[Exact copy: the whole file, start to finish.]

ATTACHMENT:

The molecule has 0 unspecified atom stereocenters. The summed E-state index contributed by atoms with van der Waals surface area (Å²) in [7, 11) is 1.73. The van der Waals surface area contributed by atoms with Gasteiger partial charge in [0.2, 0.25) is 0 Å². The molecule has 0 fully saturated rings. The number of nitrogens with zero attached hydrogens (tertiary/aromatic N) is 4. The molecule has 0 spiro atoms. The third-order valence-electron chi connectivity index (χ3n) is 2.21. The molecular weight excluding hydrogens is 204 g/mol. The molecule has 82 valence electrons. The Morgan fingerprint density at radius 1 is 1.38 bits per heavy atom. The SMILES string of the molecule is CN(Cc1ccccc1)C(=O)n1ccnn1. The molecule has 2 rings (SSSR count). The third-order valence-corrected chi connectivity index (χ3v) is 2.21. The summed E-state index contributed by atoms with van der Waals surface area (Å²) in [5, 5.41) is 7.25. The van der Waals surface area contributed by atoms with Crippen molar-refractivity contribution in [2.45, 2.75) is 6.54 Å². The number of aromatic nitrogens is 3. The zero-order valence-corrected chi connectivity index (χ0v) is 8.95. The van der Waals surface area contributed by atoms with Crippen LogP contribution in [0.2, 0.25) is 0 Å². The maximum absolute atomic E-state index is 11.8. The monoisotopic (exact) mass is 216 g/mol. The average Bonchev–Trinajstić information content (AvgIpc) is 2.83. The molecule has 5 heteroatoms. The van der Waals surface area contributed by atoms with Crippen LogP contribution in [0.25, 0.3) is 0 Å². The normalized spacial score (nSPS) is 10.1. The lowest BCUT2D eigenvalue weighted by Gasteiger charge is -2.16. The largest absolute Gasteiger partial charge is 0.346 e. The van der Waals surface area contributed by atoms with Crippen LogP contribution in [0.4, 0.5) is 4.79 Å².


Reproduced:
The molecule has 0 unspecified atom stereocenters. The summed E-state index contributed by atoms with van der Waals surface area (Å²) in [7, 11) is 1.73. The van der Waals surface area contributed by atoms with Gasteiger partial charge in [0.2, 0.25) is 0 Å². The molecule has 0 fully saturated rings. The number of nitrogens with zero attached hydrogens (tertiary/aromatic N) is 4. The molecule has 0 spiro atoms. The third-order valence-electron chi connectivity index (χ3n) is 2.21. The molecular weight excluding hydrogens is 204 g/mol. The molecule has 82 valence electrons. The Morgan fingerprint density at radius 1 is 1.38 bits per heavy atom. The SMILES string of the molecule is CN(Cc1ccccc1)C(=O)n1ccnn1. The molecule has 2 rings (SSSR count). The third-order valence-corrected chi connectivity index (χ3v) is 2.21. The summed E-state index contributed by atoms with van der Waals surface area (Å²) in [5, 5.41) is 7.25. The van der Waals surface area contributed by atoms with Crippen molar-refractivity contribution in [2.45, 2.75) is 6.54 Å². The number of aromatic nitrogens is 3. The zero-order valence-corrected chi connectivity index (χ0v) is 8.95. The van der Waals surface area contributed by atoms with Crippen LogP contribution in [0.2, 0.25) is 0 Å². The maximum absolute atomic E-state index is 11.8. The monoisotopic (exact) mass is 216 g/mol. The average Bonchev–Trinajstić information content (AvgIpc) is 2.83. The molecule has 5 heteroatoms. The van der Waals surface area contributed by atoms with Crippen LogP contribution in [0.25, 0.3) is 0 Å². The normalized spacial score (nSPS) is 10.1. The lowest BCUT2D eigenvalue weighted by Gasteiger charge is -2.16. The largest absolute Gasteiger partial charge is 0.346 e. The van der Waals surface area contributed by atoms with Crippen LogP contribution in [0.4, 0.5) is 4.79 Å².